( Lock-in of the cloud is another battle ground, and the lines are already being drawn - link to announcement about new centre in Brussels at end of article )

Back to 'software freedom'. Novell is dead, so who next for the weakest link?
Pick a distribution and swill the name around, does it feel likely?

Could you honestly say, for that distribution, that they could never 'do a Novell'? and sign exclusivity agreements regarding patents and copyright, with a vendor opposed to 'software freedom'.

( Later attempting to transfer IP across to that same vendor, under the cover of some IP collective. )

What Federation would bring to Debian is a ticket in to 'The Weakest Link', and those who seek to weaken / destroy such things as a 'Social Contract', would use selected Debian partners to achieve those ends.

If you find my Europe analogy not to your liking, and think the Europe really isn't a battle ground for lobbyists, then you might instead ponder the question that ZDNet raised in response to the anti-trust news:
ZDNet UK has asked Microsoft why it made its maiden antitrust complaint in Europe, rather than the US, where both it and Google have their headquarters. The company did not respond to requests to provide comment on this matter.

Links and Further Reading:

The last link is to the GPL license (Version 3 is the current version). If you vendor does not support it, then dig deeper and explore which aspects in particular the vendor has an objection to.
( If they support a previous version then manually diff GPL2 and GPL3 and there you have a good indication of the vendors thoughts. )

This is your opportunity to get to know your vendor, and in particular know what software freedom aspects you might be expected to sacrifice by partnering with that organisation.

Here is an example. If you work for the Health Service and want a modern speedy desktop (64 bit), then having an old work application that only works on 32 bit windows presents you with a problem. Do you justify budget spend for another license? Wait we have a solution for just that sort of issue and it only costs $nn per seat.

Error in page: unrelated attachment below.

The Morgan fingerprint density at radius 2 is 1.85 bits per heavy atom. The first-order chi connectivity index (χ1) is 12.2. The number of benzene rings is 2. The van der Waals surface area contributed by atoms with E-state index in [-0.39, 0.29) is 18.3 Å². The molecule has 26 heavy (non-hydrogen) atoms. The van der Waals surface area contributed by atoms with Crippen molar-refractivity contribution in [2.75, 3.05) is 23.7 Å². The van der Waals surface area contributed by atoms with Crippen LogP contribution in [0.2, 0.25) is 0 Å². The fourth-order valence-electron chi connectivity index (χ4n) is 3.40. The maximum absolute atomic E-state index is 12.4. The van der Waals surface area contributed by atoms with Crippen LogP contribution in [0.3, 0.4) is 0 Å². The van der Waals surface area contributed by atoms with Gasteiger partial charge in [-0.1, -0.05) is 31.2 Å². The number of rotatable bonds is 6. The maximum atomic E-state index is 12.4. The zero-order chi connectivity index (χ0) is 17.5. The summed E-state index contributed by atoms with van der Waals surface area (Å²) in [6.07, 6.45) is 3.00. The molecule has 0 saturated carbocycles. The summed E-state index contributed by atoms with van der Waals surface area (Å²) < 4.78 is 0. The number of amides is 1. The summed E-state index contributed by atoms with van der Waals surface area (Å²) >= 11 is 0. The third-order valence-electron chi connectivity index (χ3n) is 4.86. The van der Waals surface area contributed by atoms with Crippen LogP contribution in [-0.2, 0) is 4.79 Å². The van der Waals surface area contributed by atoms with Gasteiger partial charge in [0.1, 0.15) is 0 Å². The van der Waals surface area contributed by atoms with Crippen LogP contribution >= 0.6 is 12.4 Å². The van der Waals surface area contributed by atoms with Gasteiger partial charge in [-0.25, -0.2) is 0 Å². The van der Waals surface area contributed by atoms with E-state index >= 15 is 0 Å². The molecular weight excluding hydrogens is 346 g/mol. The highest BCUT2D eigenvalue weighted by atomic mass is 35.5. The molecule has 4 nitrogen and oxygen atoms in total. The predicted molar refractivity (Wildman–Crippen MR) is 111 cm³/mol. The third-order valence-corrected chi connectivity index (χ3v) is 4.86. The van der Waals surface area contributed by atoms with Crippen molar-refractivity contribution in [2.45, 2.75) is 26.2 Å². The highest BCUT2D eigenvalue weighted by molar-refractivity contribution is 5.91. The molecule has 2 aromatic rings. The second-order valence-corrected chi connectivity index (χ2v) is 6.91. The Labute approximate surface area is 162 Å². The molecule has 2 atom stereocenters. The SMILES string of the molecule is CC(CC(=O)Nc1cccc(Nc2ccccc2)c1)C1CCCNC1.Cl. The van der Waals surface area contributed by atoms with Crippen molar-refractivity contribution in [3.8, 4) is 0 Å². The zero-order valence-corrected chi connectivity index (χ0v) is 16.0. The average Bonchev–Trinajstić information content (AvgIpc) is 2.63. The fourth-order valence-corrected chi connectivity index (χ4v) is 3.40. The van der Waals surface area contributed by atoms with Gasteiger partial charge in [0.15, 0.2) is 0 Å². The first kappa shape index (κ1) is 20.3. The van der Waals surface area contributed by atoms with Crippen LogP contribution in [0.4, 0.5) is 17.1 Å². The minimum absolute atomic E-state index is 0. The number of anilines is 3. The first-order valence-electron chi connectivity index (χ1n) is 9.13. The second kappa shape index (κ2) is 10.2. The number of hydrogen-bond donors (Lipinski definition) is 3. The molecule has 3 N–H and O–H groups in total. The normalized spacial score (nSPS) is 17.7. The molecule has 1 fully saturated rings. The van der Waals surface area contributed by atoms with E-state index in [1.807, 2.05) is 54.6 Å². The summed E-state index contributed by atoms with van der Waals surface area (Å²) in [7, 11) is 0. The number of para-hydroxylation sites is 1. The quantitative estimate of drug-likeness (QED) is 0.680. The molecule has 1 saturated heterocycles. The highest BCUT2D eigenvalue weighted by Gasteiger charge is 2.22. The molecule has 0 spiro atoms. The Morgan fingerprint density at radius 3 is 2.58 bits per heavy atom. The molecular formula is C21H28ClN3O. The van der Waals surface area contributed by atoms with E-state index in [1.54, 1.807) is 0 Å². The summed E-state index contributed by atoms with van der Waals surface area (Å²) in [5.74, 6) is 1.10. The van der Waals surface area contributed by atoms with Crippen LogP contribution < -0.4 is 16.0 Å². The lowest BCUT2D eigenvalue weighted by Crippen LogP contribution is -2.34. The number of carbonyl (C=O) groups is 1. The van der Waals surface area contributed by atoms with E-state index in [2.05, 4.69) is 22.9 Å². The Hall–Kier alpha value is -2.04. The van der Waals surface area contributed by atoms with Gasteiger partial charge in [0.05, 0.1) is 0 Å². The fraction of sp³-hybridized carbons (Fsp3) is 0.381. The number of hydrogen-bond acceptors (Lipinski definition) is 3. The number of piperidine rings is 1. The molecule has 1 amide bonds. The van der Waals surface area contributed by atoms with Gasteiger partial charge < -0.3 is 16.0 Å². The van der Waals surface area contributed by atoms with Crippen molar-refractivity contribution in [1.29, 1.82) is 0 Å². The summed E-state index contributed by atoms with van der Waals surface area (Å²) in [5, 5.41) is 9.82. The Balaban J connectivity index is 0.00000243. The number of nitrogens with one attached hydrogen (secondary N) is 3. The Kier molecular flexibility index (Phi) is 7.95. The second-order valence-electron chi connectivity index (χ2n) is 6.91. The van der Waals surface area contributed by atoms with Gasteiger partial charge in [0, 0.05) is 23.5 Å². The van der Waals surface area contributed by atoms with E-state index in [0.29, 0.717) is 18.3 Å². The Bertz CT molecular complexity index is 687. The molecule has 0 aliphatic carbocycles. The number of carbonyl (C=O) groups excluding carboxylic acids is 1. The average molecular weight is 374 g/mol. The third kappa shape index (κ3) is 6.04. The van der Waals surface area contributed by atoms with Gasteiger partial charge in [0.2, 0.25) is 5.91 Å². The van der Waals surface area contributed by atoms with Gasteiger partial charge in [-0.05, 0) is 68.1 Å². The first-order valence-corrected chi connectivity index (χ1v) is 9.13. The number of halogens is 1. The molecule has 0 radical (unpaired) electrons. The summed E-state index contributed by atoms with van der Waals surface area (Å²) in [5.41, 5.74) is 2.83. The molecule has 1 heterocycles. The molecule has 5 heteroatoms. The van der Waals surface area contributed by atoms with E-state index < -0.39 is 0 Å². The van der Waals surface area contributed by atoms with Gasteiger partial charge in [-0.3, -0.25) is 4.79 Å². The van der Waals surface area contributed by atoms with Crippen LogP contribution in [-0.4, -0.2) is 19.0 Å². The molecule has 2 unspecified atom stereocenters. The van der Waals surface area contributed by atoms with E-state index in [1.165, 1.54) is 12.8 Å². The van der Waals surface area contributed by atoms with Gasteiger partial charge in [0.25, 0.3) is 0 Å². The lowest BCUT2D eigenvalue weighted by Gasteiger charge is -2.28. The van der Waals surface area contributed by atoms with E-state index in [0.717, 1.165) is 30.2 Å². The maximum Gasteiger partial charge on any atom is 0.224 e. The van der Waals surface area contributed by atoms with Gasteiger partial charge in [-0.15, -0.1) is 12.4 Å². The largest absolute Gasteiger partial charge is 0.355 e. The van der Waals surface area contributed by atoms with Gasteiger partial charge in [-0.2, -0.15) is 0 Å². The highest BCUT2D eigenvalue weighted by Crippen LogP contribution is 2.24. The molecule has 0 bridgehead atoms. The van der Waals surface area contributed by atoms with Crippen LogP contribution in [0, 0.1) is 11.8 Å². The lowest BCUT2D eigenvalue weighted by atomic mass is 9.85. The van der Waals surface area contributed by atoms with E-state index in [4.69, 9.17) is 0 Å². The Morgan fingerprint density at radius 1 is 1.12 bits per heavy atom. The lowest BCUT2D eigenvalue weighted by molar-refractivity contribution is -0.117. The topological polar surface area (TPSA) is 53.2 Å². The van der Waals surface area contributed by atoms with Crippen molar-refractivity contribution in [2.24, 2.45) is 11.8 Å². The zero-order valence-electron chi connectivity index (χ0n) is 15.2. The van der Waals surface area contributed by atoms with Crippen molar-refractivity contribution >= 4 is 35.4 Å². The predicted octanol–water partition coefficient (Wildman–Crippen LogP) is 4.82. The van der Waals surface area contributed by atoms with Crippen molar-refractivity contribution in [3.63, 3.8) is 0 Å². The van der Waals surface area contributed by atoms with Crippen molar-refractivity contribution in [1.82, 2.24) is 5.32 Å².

An OS that truly conforms to the ideas of 'software freedom' makes no such restrictions.

Virtualisation issues have also been reported when trying to use the 'Clone' functionality to manage Server 2003 / 2008 installations. It seems the 'phone home' licensing check on startup, disables the networking in the clone.
( This sort of anti-feature could be an attempt to make it difficult to run Server 2003 in non-Microsoft virtualisation containers, or simply an oversight. Either way it is another example of how corporate use of virtualisation is made more difficult when non-free software is part of the mix. )

I am neither anti-France, nor pro-Germany, I simply hold opinions based on how the countries appear currently, with regard to 'software freedom'.
( When France gets a change of Government and stops drinking the koolaid, the next weakest link will probably then draw my criticism. )

    1 comment:

    Gary said...

    For Gnome, the package python-gi is supposed to go some way to aiding the use of python, in the sort of rapid application development hinted at in the article.

    These sort of enhancements have come too late for Ubuntu, which, in choosing to go the Wayland / Unity route, is untethering the UI from the close Gnome integration of the last 3 years.

    How mature is the pygi code, and in what version of python-gobject will it be considered stable?

    The pygi code is available today, to developers who customise their Debian install to include newer packages.

    The pygi code should be 'stable' and available in the next release of Debian (Wheezy) in 1st Quarter 2013.

    Developer Note: The pygi code is merged in Debian unstable version of python-gobject